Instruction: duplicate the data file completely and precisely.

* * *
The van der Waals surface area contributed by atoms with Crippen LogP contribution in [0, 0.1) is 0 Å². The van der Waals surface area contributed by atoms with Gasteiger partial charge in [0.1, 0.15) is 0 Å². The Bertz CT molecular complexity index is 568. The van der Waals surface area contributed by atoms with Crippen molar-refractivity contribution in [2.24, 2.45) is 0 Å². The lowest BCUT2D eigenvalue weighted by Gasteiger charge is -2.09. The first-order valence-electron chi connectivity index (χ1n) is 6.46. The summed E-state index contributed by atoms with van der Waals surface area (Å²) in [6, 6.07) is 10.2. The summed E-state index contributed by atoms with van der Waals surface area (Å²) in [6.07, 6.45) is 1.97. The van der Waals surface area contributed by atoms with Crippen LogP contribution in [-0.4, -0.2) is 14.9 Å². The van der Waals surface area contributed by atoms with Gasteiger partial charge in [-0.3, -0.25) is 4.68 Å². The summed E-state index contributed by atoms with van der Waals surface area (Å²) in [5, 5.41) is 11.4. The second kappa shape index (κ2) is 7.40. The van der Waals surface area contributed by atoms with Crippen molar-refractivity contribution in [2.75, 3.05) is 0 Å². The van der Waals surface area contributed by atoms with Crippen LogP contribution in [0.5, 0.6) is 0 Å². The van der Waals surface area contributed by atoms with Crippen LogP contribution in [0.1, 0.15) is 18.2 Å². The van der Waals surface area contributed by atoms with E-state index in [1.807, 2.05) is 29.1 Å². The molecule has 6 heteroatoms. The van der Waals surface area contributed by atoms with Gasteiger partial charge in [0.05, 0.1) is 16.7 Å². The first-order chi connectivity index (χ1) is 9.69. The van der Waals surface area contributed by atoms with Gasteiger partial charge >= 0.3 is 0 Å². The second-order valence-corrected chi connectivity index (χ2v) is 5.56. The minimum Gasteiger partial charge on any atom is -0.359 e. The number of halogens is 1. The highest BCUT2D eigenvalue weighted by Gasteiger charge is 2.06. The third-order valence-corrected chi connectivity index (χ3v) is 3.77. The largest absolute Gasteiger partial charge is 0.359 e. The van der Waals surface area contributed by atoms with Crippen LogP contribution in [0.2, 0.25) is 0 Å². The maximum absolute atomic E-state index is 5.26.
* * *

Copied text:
The van der Waals surface area contributed by atoms with Crippen LogP contribution in [0, 0.1) is 0 Å². The van der Waals surface area contributed by atoms with Gasteiger partial charge in [0.1, 0.15) is 0 Å². The Bertz CT molecular complexity index is 568. The van der Waals surface area contributed by atoms with Crippen molar-refractivity contribution in [2.24, 2.45) is 0 Å². The lowest BCUT2D eigenvalue weighted by Gasteiger charge is -2.09. The first-order valence-electron chi connectivity index (χ1n) is 6.46. The summed E-state index contributed by atoms with van der Waals surface area (Å²) in [6, 6.07) is 10.2. The summed E-state index contributed by atoms with van der Waals surface area (Å²) in [6.07, 6.45) is 1.97. The van der Waals surface area contributed by atoms with Crippen LogP contribution in [-0.4, -0.2) is 14.9 Å². The van der Waals surface area contributed by atoms with Gasteiger partial charge in [-0.3, -0.25) is 4.68 Å². The summed E-state index contributed by atoms with van der Waals surface area (Å²) in [5, 5.41) is 11.4. The second kappa shape index (κ2) is 7.40. The van der Waals surface area contributed by atoms with Crippen molar-refractivity contribution in [2.75, 3.05) is 0 Å². The van der Waals surface area contributed by atoms with Crippen LogP contribution in [0.5, 0.6) is 0 Å². The van der Waals surface area contributed by atoms with Crippen LogP contribution in [0.1, 0.15) is 18.2 Å². The van der Waals surface area contributed by atoms with E-state index in [1.807, 2.05) is 29.1 Å². The molecule has 6 heteroatoms. The van der Waals surface area contributed by atoms with Gasteiger partial charge in [0.05, 0.1) is 16.7 Å². The first-order chi connectivity index (χ1) is 9.69. The van der Waals surface area contributed by atoms with Gasteiger partial charge >= 0.3 is 0 Å². The second-order valence-corrected chi connectivity index (χ2v) is 5.56. The minimum Gasteiger partial charge on any atom is -0.359 e. The number of halogens is 1. The highest BCUT2D eigenvalue weighted by Gasteiger charge is 2.06. The third-order valence-corrected chi connectivity index (χ3v) is 3.77. The largest absolute Gasteiger partial charge is 0.359 e. The van der Waals surface area contributed by atoms with Crippen LogP contribution in [0.2, 0.25) is 0 Å². The maximum absolute atomic E-state index is 5.26.